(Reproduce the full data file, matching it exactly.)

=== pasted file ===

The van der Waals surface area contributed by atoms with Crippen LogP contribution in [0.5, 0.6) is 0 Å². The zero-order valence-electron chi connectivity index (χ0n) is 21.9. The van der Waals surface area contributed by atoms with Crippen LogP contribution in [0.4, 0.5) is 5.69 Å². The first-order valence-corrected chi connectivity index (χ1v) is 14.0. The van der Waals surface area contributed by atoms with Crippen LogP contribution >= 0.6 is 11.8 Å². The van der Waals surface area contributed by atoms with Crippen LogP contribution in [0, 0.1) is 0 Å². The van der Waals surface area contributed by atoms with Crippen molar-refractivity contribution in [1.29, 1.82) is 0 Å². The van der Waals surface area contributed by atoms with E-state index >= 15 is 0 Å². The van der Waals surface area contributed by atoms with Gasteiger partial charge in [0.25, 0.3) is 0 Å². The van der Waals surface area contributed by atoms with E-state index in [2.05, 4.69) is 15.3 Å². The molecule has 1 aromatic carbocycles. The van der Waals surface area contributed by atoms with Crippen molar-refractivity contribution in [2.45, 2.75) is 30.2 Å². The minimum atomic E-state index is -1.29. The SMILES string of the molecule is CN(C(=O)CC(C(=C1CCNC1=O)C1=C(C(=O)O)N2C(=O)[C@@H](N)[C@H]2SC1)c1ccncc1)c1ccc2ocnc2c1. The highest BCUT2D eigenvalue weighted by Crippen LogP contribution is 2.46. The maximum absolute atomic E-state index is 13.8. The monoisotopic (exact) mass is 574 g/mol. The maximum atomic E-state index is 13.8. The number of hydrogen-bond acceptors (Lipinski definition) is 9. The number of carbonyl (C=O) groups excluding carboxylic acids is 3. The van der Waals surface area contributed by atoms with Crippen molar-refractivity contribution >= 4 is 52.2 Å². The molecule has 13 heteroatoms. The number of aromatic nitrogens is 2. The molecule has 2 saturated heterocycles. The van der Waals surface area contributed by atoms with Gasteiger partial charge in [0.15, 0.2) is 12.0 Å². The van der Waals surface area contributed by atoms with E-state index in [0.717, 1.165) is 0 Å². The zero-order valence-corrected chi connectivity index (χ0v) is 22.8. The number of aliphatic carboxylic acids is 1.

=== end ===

The van der Waals surface area contributed by atoms with Crippen LogP contribution in [0.5, 0.6) is 0 Å². The zero-order valence-electron chi connectivity index (χ0n) is 21.9. The van der Waals surface area contributed by atoms with Crippen LogP contribution in [0.4, 0.5) is 5.69 Å². The first-order valence-corrected chi connectivity index (χ1v) is 14.0. The van der Waals surface area contributed by atoms with Crippen LogP contribution >= 0.6 is 11.8 Å². The van der Waals surface area contributed by atoms with Crippen LogP contribution in [0, 0.1) is 0 Å². The van der Waals surface area contributed by atoms with Crippen molar-refractivity contribution in [1.29, 1.82) is 0 Å². The van der Waals surface area contributed by atoms with E-state index >= 15 is 0 Å². The van der Waals surface area contributed by atoms with Gasteiger partial charge in [0.25, 0.3) is 0 Å². The van der Waals surface area contributed by atoms with E-state index in [2.05, 4.69) is 15.3 Å². The molecule has 1 aromatic carbocycles. The van der Waals surface area contributed by atoms with Crippen molar-refractivity contribution in [2.45, 2.75) is 30.2 Å². The minimum atomic E-state index is -1.29. The SMILES string of the molecule is CN(C(=O)CC(C(=C1CCNC1=O)C1=C(C(=O)O)N2C(=O)[C@@H](N)[C@H]2SC1)c1ccncc1)c1ccc2ocnc2c1. The highest BCUT2D eigenvalue weighted by Crippen LogP contribution is 2.46. The maximum absolute atomic E-state index is 13.8. The monoisotopic (exact) mass is 574 g/mol. The maximum atomic E-state index is 13.8. The number of hydrogen-bond acceptors (Lipinski definition) is 9. The number of carbonyl (C=O) groups excluding carboxylic acids is 3. The van der Waals surface area contributed by atoms with Crippen molar-refractivity contribution >= 4 is 52.2 Å². The molecule has 13 heteroatoms. The number of aromatic nitrogens is 2. The molecule has 2 saturated heterocycles. The van der Waals surface area contributed by atoms with Gasteiger partial charge in [0.15, 0.2) is 12.0 Å². The van der Waals surface area contributed by atoms with E-state index in [0.717, 1.165) is 0 Å². The zero-order valence-corrected chi connectivity index (χ0v) is 22.8. The number of aliphatic carboxylic acids is 1.